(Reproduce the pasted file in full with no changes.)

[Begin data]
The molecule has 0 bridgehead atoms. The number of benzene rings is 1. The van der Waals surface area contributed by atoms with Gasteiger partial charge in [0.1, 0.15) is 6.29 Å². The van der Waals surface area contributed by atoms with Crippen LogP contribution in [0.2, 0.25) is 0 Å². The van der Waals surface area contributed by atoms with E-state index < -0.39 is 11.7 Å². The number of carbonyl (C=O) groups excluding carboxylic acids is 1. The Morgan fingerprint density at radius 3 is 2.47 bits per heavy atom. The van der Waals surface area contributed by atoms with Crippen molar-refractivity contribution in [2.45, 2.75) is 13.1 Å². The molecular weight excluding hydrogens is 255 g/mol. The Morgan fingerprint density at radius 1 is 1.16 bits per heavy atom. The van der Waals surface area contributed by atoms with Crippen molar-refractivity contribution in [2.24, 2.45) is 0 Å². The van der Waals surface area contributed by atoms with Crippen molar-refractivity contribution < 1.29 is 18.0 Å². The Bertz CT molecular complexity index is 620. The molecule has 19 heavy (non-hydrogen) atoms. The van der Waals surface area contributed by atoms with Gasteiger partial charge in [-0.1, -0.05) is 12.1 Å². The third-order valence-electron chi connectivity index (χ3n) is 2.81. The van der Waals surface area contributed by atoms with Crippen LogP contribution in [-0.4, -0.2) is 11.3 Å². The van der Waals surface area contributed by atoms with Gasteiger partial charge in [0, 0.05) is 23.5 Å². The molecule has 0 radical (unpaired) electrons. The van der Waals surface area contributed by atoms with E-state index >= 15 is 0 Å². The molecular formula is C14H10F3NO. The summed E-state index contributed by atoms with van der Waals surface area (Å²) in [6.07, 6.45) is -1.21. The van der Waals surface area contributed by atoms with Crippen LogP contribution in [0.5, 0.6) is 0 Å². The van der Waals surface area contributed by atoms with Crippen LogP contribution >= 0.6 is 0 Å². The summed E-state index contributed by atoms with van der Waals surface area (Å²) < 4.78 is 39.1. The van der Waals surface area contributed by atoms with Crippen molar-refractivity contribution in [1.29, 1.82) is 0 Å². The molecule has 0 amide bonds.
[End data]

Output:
The molecule has 0 bridgehead atoms. The number of benzene rings is 1. The van der Waals surface area contributed by atoms with Gasteiger partial charge in [0.1, 0.15) is 6.29 Å². The van der Waals surface area contributed by atoms with Crippen LogP contribution in [0.2, 0.25) is 0 Å². The van der Waals surface area contributed by atoms with E-state index < -0.39 is 11.7 Å². The number of carbonyl (C=O) groups excluding carboxylic acids is 1. The Morgan fingerprint density at radius 3 is 2.47 bits per heavy atom. The van der Waals surface area contributed by atoms with Crippen molar-refractivity contribution in [2.45, 2.75) is 13.1 Å². The molecular weight excluding hydrogens is 255 g/mol. The Morgan fingerprint density at radius 1 is 1.16 bits per heavy atom. The van der Waals surface area contributed by atoms with Crippen molar-refractivity contribution in [2.24, 2.45) is 0 Å². The van der Waals surface area contributed by atoms with Crippen molar-refractivity contribution < 1.29 is 18.0 Å². The Bertz CT molecular complexity index is 620. The molecule has 19 heavy (non-hydrogen) atoms. The van der Waals surface area contributed by atoms with Gasteiger partial charge in [-0.1, -0.05) is 12.1 Å². The third-order valence-electron chi connectivity index (χ3n) is 2.81. The van der Waals surface area contributed by atoms with Crippen LogP contribution in [-0.4, -0.2) is 11.3 Å². The van der Waals surface area contributed by atoms with Gasteiger partial charge in [0, 0.05) is 23.5 Å². The molecule has 0 radical (unpaired) electrons. The van der Waals surface area contributed by atoms with E-state index >= 15 is 0 Å². The molecular formula is C14H10F3NO. The summed E-state index contributed by atoms with van der Waals surface area (Å²) in [6.07, 6.45) is -1.21. The van der Waals surface area contributed by atoms with Crippen LogP contribution in [0.5, 0.6) is 0 Å². The van der Waals surface area contributed by atoms with Crippen LogP contribution >= 0.6 is 0 Å². The summed E-state index contributed by atoms with van der Waals surface area (Å²) < 4.78 is 39.1. The van der Waals surface area contributed by atoms with Crippen molar-refractivity contribution in [1.29, 1.82) is 0 Å². The molecule has 0 amide bonds.